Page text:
personality and behavior patterns, so that coping skills, ways of communication, and level of self-esteem and insight gradually develop over the lifetime (Videbeck, 2014). Case management in community mental health has emerged since the 1960s following the wide deinstitutionalization of people with mental illness (Hamden, Newton, McCauley-Elsom, & Cross, 2011). Various models of case management have evolved over time. Prominent models include broker case management, clinical case management, strengths management, rehabilitation, assertive community treatment (ACT), and intensive case management (ICM). Both ACT and ICM were designed for people with SMI who have complex service needs. Compared with broker and clinical case management models, ACT and ICM models require smaller caseloads, greater outreach to patients, staff with psychotherapeutic skills, more frequent contacts with clients, the movement of the location of contacts from the clinic to the community, and higher levels of direct service provision (Happell et al., 2012). Nurses have been at the forefront of providing case management. In China, psychiatric hospitals not only bear the brunt of acute and emergency inpatient care, but also undertake rehabilitation service for a large number of chronic psychiatric inpatients. The patients have to stay in psychiatric hospitals longer, which brings a heavy economic burden to individuals, families and society. Inpatient psychiatric treatment still accounts for most of expenditure on mental health, community health services having not been given the financial base it needs to be effective. Just like most low- and middle-income countries (LMICs), China has a long way to go to meet the goal of provision of adequate mental health care in the community (Liu et al., 2011). Promoting community mental health services, changing of the focus from hospital to community, and providing more individualized mental health services are important.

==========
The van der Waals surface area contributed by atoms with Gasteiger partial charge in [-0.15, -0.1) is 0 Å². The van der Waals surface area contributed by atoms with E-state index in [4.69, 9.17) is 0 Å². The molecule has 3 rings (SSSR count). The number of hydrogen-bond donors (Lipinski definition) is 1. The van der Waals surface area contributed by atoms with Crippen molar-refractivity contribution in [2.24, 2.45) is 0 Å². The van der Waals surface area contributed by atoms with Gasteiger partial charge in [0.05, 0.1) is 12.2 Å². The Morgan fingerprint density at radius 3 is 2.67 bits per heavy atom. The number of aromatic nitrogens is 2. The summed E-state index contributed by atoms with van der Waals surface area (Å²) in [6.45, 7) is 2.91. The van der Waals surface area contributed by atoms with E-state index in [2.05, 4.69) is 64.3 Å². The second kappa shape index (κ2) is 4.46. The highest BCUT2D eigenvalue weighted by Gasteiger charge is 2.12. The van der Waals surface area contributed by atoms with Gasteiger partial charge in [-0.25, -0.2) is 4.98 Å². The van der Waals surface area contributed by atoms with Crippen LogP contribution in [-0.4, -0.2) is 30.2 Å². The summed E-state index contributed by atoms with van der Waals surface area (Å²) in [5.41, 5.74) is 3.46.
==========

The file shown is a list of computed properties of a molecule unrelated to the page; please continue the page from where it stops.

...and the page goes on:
Defining the standards and scope of practice for psychiatric and mental health nursing Along with the rapid economic progress and the development of medical and health care, the environment of nursing practice and working content is undergoing changes. In terms of practice, psychiatric nursing practice has expanded from the hospital to the community and is now viewed as a core mental health discipline; in terms of job content, it has transformed from diseases nursing to holistic nursing services that focus on meeting people's physical, psychological, cultural, spiritual, and environmental requirements. The Nurses Ordinance was implemented in 2008 in China to protect the legal rights of the nurses, to standardize nurse practice registration, to regulate the behavior of nurses, and strengthen the responsibility of government and the medical institutions. It helps to ensure nurse manpower resources and promotes the importance of nurse specialties. However, the implementing of the Nurses Ordinance in medical and health institutions is at various levels. A questionnaire survey to comprehensively understand the situation of actual execution of Nurses Ordinance included a total of 61,424 nursing staff across the country and indicated inconsistencies among different classes of hospitals and medical institutions regarding health protection measures, opportunities for sharing academic communications, and attending professional nursing groups; there was also an imbalance in the nursing staff allocation (Li, Huang, & Liu, 2015). Scope and Standards of Psychiatric-Mental Health Nursing Practice (2nd Edition) was published by the American Nurses Association in 2014 (ANA, APNA, & ISPN, 2014) and describes the responsibilities for which nurses are accountable. The professional standards are used to decide safe and acceptable practice and to assess the quality of care when legal issues or lawsuits arise. This document also outlines the scope of practice and phenomena of concern for PMH nurses. Canadian Standards for Psychiatric-Mental Health Nursing (4th Edition) was also published by Canadian Federation of Mental Health Nurses in 2014. However, professional standards and scope about psychiatric and